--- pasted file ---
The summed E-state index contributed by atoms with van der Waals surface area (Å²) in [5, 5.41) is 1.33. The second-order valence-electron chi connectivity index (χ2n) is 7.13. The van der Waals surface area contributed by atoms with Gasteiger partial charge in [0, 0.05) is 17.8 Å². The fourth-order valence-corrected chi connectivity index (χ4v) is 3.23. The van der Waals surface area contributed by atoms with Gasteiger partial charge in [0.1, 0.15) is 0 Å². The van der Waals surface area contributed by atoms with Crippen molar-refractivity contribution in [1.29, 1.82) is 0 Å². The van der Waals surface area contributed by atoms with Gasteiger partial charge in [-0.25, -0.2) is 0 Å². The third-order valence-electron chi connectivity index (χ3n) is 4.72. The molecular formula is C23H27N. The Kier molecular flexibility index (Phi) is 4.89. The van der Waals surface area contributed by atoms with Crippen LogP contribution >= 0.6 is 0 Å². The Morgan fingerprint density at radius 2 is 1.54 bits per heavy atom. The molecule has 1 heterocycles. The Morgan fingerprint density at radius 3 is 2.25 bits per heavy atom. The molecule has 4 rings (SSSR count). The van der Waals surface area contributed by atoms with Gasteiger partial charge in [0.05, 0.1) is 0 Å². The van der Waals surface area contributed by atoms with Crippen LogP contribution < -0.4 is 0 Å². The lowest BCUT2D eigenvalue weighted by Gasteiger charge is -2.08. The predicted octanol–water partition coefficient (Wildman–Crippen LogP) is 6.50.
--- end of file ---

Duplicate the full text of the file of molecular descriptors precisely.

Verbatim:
The summed E-state index contributed by atoms with van der Waals surface area (Å²) in [5, 5.41) is 1.33. The second-order valence-electron chi connectivity index (χ2n) is 7.13. The van der Waals surface area contributed by atoms with Gasteiger partial charge in [0, 0.05) is 17.8 Å². The fourth-order valence-corrected chi connectivity index (χ4v) is 3.23. The van der Waals surface area contributed by atoms with Gasteiger partial charge in [0.1, 0.15) is 0 Å². The van der Waals surface area contributed by atoms with Crippen molar-refractivity contribution in [1.29, 1.82) is 0 Å². The van der Waals surface area contributed by atoms with Gasteiger partial charge in [-0.25, -0.2) is 0 Å². The third-order valence-electron chi connectivity index (χ3n) is 4.72. The molecular formula is C23H27N. The Kier molecular flexibility index (Phi) is 4.89. The van der Waals surface area contributed by atoms with Crippen LogP contribution >= 0.6 is 0 Å². The Morgan fingerprint density at radius 2 is 1.54 bits per heavy atom. The molecule has 1 heterocycles. The Morgan fingerprint density at radius 3 is 2.25 bits per heavy atom. The molecule has 4 rings (SSSR count). The van der Waals surface area contributed by atoms with Gasteiger partial charge in [0.05, 0.1) is 0 Å². The van der Waals surface area contributed by atoms with Crippen LogP contribution < -0.4 is 0 Å². The lowest BCUT2D eigenvalue weighted by Gasteiger charge is -2.08. The predicted octanol–water partition coefficient (Wildman–Crippen LogP) is 6.50.